Why Do Some People Learn Faster?

An article at Wired covers several experiments in brain function and learning. First, we find that there are two distinct reactions in the brain when we make a mistake, and their relative performance determines how well we learn from a mistake. Then we find that people with open minds are more likely to change their behavior after a mistake. And then there's a real world application, tested by Stanford psychologist Carol Dweck.
Her most famous study, conducted in twelve different New York City schools along with Claudia Mueller, involved giving more than 400 fifth graders a relatively easy test consisting of nonverbal puzzles. After the children finished the test, the researchers told the students their score, and provided them with a single line of praise. Half of the kids were praised for their intelligence. “You must be smart at this,” the researcher said. The other students were praised for their effort: “You must have worked really hard.”

The students were then allowed to choose between two different subsequent tests. The first choice was described as a more difficult set of puzzles, but the kids were told that they’d learn a lot from attempting it. The other option was an easy test, similar to the test they’d just taken.

When Dweck was designing the experiment, she expected the different forms of praise to have a rather modest effect. After all, it was just one sentence. But it soon became clear that the type of compliment given to the fifth graders dramatically affected their choice of tests. When kids were praised for their effort, nearly 90 percent chose the harder set of puzzles. However, when kids were praised for their intelligence, most of them went for the easier test. What explains this difference? According to Dweck, praising kids for intelligence encourages them to “look” smart, which means that they shouldn’t risk making a mistake.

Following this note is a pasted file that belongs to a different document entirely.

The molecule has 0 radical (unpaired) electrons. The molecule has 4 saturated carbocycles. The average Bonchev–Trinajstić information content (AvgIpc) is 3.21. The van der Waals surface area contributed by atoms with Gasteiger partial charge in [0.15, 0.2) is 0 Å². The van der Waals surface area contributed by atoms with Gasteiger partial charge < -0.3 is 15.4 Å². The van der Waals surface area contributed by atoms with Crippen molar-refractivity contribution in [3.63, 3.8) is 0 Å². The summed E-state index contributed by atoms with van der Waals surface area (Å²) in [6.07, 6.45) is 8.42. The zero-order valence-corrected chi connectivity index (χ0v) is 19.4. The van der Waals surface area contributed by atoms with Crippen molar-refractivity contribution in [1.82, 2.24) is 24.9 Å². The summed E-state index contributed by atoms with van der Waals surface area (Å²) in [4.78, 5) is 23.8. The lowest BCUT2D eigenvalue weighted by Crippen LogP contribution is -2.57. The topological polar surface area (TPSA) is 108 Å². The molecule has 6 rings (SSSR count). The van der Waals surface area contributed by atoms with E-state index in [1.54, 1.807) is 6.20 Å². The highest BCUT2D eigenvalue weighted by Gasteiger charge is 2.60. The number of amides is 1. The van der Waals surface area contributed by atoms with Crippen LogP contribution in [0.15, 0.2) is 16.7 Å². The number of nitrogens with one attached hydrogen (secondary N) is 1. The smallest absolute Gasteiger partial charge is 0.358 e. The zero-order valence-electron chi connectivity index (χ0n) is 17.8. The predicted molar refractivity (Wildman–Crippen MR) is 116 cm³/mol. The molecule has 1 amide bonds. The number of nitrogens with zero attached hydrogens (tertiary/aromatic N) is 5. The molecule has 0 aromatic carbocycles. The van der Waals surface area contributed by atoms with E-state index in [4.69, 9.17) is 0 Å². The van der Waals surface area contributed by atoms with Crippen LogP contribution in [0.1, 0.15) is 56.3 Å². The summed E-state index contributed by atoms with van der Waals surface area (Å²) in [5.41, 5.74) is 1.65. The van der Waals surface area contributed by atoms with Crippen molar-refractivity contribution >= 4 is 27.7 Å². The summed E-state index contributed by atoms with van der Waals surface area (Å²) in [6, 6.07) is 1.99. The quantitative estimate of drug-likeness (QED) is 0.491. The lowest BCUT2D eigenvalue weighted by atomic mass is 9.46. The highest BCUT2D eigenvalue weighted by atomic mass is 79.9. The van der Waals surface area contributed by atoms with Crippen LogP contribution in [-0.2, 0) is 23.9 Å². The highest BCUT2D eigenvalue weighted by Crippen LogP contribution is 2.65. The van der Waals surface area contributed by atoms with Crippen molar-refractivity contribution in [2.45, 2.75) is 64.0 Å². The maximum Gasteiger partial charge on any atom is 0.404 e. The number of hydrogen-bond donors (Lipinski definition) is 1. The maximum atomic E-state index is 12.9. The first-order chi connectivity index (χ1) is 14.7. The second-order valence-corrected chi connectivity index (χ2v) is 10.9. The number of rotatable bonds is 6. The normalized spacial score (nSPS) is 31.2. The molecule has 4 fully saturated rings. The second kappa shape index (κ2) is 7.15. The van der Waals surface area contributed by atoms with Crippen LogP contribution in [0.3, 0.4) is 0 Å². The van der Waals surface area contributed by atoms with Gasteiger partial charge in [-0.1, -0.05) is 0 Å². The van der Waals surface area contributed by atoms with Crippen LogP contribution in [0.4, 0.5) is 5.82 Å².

A further experiment showed how fear of failure can inhibit learning. Read about all of them at The Frontal Cortex. Link

(Image credit: Flickr user mujalifah)

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I went to college with a guy who had a true photographic memory. You could ask him what was on say page 168 of a textbook and he'd tell you. Our brains are all wired in a variety of ways. How else can you explain differences in mentality when it comes to liberal vs. conservative politics?
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I'd like to see a study on "photographic memory" -- why two people can read the same textbook, for example, but one of them remembers everything they read while the other doesn't. Rote memorization gets a bad rap, but those who can do it ace their tests.
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